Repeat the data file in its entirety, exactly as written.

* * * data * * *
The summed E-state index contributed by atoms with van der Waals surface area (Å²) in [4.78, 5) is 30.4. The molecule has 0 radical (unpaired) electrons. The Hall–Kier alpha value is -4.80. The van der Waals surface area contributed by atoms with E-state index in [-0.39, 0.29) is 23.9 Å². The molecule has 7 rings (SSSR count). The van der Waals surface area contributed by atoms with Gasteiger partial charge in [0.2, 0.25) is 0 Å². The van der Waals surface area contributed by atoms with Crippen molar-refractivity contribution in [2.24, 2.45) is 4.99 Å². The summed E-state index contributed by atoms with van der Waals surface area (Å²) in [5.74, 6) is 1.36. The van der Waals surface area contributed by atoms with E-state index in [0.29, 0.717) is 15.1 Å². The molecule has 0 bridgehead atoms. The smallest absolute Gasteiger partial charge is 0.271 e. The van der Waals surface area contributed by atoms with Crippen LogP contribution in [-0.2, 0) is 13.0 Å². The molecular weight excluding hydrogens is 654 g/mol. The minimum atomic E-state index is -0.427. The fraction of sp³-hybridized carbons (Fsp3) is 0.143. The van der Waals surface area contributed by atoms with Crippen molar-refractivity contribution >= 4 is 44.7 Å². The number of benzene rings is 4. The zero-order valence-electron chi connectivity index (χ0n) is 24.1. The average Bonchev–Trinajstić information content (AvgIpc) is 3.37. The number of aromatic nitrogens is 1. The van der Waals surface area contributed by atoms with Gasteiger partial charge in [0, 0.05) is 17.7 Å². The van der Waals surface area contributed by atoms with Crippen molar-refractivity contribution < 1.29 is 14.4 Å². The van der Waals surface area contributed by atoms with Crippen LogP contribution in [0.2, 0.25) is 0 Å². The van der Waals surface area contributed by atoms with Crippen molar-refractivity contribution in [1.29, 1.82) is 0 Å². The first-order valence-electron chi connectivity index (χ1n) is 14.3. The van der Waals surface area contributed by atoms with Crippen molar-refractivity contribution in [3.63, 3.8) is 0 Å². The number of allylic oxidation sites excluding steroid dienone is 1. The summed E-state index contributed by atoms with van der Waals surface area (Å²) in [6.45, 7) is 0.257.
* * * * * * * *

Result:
The summed E-state index contributed by atoms with van der Waals surface area (Å²) in [4.78, 5) is 30.4. The molecule has 0 radical (unpaired) electrons. The Hall–Kier alpha value is -4.80. The van der Waals surface area contributed by atoms with E-state index in [-0.39, 0.29) is 23.9 Å². The molecule has 7 rings (SSSR count). The van der Waals surface area contributed by atoms with Gasteiger partial charge in [0.2, 0.25) is 0 Å². The van der Waals surface area contributed by atoms with Crippen molar-refractivity contribution in [2.24, 2.45) is 4.99 Å². The summed E-state index contributed by atoms with van der Waals surface area (Å²) in [5.74, 6) is 1.36. The van der Waals surface area contributed by atoms with E-state index in [0.29, 0.717) is 15.1 Å². The molecule has 0 bridgehead atoms. The smallest absolute Gasteiger partial charge is 0.271 e. The van der Waals surface area contributed by atoms with Crippen LogP contribution in [-0.2, 0) is 13.0 Å². The molecular weight excluding hydrogens is 654 g/mol. The minimum atomic E-state index is -0.427. The fraction of sp³-hybridized carbons (Fsp3) is 0.143. The van der Waals surface area contributed by atoms with Crippen molar-refractivity contribution >= 4 is 44.7 Å². The number of benzene rings is 4. The zero-order valence-electron chi connectivity index (χ0n) is 24.1. The average Bonchev–Trinajstić information content (AvgIpc) is 3.37. The number of aromatic nitrogens is 1. The van der Waals surface area contributed by atoms with Gasteiger partial charge in [0, 0.05) is 17.7 Å². The van der Waals surface area contributed by atoms with Crippen molar-refractivity contribution < 1.29 is 14.4 Å². The van der Waals surface area contributed by atoms with Crippen LogP contribution in [0.2, 0.25) is 0 Å². The van der Waals surface area contributed by atoms with Crippen molar-refractivity contribution in [1.29, 1.82) is 0 Å². The first-order valence-electron chi connectivity index (χ1n) is 14.3. The van der Waals surface area contributed by atoms with Crippen molar-refractivity contribution in [3.63, 3.8) is 0 Å². The number of allylic oxidation sites excluding steroid dienone is 1. The summed E-state index contributed by atoms with van der Waals surface area (Å²) in [6.45, 7) is 0.257.